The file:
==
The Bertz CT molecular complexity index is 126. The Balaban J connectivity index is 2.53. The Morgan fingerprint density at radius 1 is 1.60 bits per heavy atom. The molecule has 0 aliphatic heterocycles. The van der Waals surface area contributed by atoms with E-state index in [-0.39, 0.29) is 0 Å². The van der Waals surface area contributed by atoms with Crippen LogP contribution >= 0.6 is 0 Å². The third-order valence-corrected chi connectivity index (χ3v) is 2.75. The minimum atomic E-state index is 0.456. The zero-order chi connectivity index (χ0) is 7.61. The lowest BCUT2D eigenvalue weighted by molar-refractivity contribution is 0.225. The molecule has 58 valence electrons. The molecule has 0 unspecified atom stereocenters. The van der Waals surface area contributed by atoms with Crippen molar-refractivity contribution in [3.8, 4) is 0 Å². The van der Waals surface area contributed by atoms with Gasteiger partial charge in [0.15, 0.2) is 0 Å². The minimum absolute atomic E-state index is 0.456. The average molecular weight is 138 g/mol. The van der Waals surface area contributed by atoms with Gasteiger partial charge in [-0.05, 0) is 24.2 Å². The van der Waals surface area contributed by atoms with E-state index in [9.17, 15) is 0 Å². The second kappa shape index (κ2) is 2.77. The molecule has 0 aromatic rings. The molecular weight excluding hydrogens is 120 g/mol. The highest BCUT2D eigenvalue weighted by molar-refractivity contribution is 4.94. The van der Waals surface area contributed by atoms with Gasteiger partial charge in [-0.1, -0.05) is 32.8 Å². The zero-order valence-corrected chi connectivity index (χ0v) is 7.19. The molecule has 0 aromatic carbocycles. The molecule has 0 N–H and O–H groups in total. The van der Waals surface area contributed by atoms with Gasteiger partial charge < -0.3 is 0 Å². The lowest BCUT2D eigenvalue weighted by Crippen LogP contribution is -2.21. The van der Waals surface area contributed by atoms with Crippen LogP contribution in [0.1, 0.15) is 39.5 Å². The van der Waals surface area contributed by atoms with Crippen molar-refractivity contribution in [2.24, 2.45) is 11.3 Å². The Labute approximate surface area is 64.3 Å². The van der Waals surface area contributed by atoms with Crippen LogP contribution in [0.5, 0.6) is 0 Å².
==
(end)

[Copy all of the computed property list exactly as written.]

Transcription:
The Bertz CT molecular complexity index is 126. The Balaban J connectivity index is 2.53. The Morgan fingerprint density at radius 1 is 1.60 bits per heavy atom. The molecule has 0 aliphatic heterocycles. The van der Waals surface area contributed by atoms with E-state index in [-0.39, 0.29) is 0 Å². The van der Waals surface area contributed by atoms with Crippen LogP contribution >= 0.6 is 0 Å². The third-order valence-corrected chi connectivity index (χ3v) is 2.75. The minimum atomic E-state index is 0.456. The zero-order chi connectivity index (χ0) is 7.61. The lowest BCUT2D eigenvalue weighted by molar-refractivity contribution is 0.225. The molecule has 58 valence electrons. The molecule has 0 unspecified atom stereocenters. The van der Waals surface area contributed by atoms with Crippen molar-refractivity contribution in [3.8, 4) is 0 Å². The van der Waals surface area contributed by atoms with Gasteiger partial charge in [0.15, 0.2) is 0 Å². The minimum absolute atomic E-state index is 0.456. The average molecular weight is 138 g/mol. The van der Waals surface area contributed by atoms with Gasteiger partial charge in [-0.05, 0) is 24.2 Å². The van der Waals surface area contributed by atoms with E-state index in [9.17, 15) is 0 Å². The second kappa shape index (κ2) is 2.77. The molecule has 0 aromatic rings. The molecular weight excluding hydrogens is 120 g/mol. The highest BCUT2D eigenvalue weighted by molar-refractivity contribution is 4.94. The van der Waals surface area contributed by atoms with Gasteiger partial charge in [-0.1, -0.05) is 32.8 Å². The zero-order valence-corrected chi connectivity index (χ0v) is 7.19. The molecule has 0 aromatic carbocycles. The molecule has 0 N–H and O–H groups in total. The van der Waals surface area contributed by atoms with Gasteiger partial charge < -0.3 is 0 Å². The lowest BCUT2D eigenvalue weighted by Crippen LogP contribution is -2.21. The van der Waals surface area contributed by atoms with Crippen LogP contribution in [0.1, 0.15) is 39.5 Å². The van der Waals surface area contributed by atoms with Crippen molar-refractivity contribution in [2.24, 2.45) is 11.3 Å². The Labute approximate surface area is 64.3 Å². The van der Waals surface area contributed by atoms with Crippen LogP contribution in [0.5, 0.6) is 0 Å².